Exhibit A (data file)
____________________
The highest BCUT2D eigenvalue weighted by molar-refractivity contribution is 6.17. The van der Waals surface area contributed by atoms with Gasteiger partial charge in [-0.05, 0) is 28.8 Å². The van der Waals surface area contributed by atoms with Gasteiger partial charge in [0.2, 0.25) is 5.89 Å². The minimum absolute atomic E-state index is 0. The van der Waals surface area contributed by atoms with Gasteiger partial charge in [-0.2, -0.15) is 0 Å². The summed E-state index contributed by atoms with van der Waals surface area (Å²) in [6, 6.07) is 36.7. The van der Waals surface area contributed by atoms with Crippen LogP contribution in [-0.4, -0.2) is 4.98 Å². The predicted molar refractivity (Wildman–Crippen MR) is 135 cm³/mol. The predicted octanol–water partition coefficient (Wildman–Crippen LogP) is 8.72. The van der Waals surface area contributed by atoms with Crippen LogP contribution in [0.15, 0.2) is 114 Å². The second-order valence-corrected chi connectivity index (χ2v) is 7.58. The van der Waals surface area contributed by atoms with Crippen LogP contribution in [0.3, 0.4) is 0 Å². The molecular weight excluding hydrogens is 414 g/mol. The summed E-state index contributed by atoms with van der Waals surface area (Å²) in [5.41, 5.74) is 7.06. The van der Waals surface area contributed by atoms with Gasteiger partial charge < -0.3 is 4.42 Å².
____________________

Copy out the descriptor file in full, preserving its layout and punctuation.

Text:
The highest BCUT2D eigenvalue weighted by molar-refractivity contribution is 6.17. The van der Waals surface area contributed by atoms with Gasteiger partial charge in [-0.05, 0) is 28.8 Å². The van der Waals surface area contributed by atoms with Gasteiger partial charge in [0.2, 0.25) is 5.89 Å². The minimum absolute atomic E-state index is 0. The van der Waals surface area contributed by atoms with Gasteiger partial charge in [-0.2, -0.15) is 0 Å². The summed E-state index contributed by atoms with van der Waals surface area (Å²) in [6, 6.07) is 36.7. The van der Waals surface area contributed by atoms with Crippen LogP contribution in [-0.4, -0.2) is 4.98 Å². The predicted molar refractivity (Wildman–Crippen MR) is 135 cm³/mol. The predicted octanol–water partition coefficient (Wildman–Crippen LogP) is 8.72. The van der Waals surface area contributed by atoms with Crippen LogP contribution in [0.15, 0.2) is 114 Å². The second-order valence-corrected chi connectivity index (χ2v) is 7.58. The van der Waals surface area contributed by atoms with Crippen LogP contribution in [0.3, 0.4) is 0 Å². The molecular weight excluding hydrogens is 414 g/mol. The summed E-state index contributed by atoms with van der Waals surface area (Å²) in [5.41, 5.74) is 7.06. The van der Waals surface area contributed by atoms with Gasteiger partial charge < -0.3 is 4.42 Å².